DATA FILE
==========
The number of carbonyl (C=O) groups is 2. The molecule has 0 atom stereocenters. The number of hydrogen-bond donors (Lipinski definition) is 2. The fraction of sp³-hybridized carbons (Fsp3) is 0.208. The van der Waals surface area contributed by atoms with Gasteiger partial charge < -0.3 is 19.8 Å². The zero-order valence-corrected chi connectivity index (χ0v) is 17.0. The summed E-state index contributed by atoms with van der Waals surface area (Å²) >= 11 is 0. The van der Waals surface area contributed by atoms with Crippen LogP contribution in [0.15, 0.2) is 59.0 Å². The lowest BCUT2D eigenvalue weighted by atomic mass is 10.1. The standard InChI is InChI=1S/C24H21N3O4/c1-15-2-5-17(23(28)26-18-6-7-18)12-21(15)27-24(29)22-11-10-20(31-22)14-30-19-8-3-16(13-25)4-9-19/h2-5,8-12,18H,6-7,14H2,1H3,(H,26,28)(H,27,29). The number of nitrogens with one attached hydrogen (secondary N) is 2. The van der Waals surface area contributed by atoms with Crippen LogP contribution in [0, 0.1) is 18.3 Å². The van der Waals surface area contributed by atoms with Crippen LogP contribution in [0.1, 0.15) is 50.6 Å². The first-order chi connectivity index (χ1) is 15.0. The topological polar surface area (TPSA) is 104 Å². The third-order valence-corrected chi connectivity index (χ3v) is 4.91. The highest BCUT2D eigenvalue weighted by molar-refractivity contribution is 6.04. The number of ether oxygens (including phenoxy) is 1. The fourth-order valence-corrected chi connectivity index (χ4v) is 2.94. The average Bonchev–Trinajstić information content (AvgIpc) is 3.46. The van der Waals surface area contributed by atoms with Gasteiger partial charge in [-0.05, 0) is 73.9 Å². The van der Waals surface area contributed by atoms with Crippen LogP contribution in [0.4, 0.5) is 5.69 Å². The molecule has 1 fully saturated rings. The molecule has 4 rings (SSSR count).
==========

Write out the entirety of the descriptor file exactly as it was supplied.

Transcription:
The number of carbonyl (C=O) groups is 2. The molecule has 0 atom stereocenters. The number of hydrogen-bond donors (Lipinski definition) is 2. The fraction of sp³-hybridized carbons (Fsp3) is 0.208. The van der Waals surface area contributed by atoms with Gasteiger partial charge < -0.3 is 19.8 Å². The zero-order valence-corrected chi connectivity index (χ0v) is 17.0. The summed E-state index contributed by atoms with van der Waals surface area (Å²) >= 11 is 0. The van der Waals surface area contributed by atoms with Crippen LogP contribution in [0.15, 0.2) is 59.0 Å². The lowest BCUT2D eigenvalue weighted by atomic mass is 10.1. The standard InChI is InChI=1S/C24H21N3O4/c1-15-2-5-17(23(28)26-18-6-7-18)12-21(15)27-24(29)22-11-10-20(31-22)14-30-19-8-3-16(13-25)4-9-19/h2-5,8-12,18H,6-7,14H2,1H3,(H,26,28)(H,27,29). The number of nitrogens with one attached hydrogen (secondary N) is 2. The van der Waals surface area contributed by atoms with Crippen LogP contribution in [0, 0.1) is 18.3 Å². The van der Waals surface area contributed by atoms with Crippen LogP contribution in [0.1, 0.15) is 50.6 Å². The first-order chi connectivity index (χ1) is 15.0. The topological polar surface area (TPSA) is 104 Å². The third-order valence-corrected chi connectivity index (χ3v) is 4.91. The highest BCUT2D eigenvalue weighted by molar-refractivity contribution is 6.04. The number of ether oxygens (including phenoxy) is 1. The fourth-order valence-corrected chi connectivity index (χ4v) is 2.94. The average Bonchev–Trinajstić information content (AvgIpc) is 3.46. The van der Waals surface area contributed by atoms with Gasteiger partial charge in [-0.05, 0) is 73.9 Å². The van der Waals surface area contributed by atoms with Crippen LogP contribution in [0.4, 0.5) is 5.69 Å². The molecule has 1 fully saturated rings. The molecule has 4 rings (SSSR count).